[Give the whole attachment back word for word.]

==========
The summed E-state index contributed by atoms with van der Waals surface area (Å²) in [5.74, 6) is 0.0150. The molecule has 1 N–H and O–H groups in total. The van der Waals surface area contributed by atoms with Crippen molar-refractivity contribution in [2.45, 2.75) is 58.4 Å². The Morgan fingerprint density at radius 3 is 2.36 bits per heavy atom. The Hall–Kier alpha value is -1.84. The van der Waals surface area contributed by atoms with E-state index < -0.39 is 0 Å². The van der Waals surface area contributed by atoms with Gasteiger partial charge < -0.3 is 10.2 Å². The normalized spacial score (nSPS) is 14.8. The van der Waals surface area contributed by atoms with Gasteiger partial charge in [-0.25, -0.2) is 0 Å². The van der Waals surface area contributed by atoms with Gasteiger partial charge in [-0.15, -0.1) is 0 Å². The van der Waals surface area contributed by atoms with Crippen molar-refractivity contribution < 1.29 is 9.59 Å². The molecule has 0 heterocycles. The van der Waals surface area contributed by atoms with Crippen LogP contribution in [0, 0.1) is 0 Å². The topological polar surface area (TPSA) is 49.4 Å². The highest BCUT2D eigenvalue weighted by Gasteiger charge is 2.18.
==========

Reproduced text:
The summed E-state index contributed by atoms with van der Waals surface area (Å²) in [5.74, 6) is 0.0150. The molecule has 1 N–H and O–H groups in total. The van der Waals surface area contributed by atoms with Crippen molar-refractivity contribution in [2.45, 2.75) is 58.4 Å². The Morgan fingerprint density at radius 3 is 2.36 bits per heavy atom. The Hall–Kier alpha value is -1.84. The van der Waals surface area contributed by atoms with E-state index < -0.39 is 0 Å². The van der Waals surface area contributed by atoms with Gasteiger partial charge < -0.3 is 10.2 Å². The normalized spacial score (nSPS) is 14.8. The van der Waals surface area contributed by atoms with Gasteiger partial charge in [-0.25, -0.2) is 0 Å². The van der Waals surface area contributed by atoms with Gasteiger partial charge in [-0.15, -0.1) is 0 Å². The van der Waals surface area contributed by atoms with Crippen molar-refractivity contribution < 1.29 is 9.59 Å². The molecule has 0 heterocycles. The van der Waals surface area contributed by atoms with Crippen LogP contribution in [0, 0.1) is 0 Å². The topological polar surface area (TPSA) is 49.4 Å². The highest BCUT2D eigenvalue weighted by Gasteiger charge is 2.18.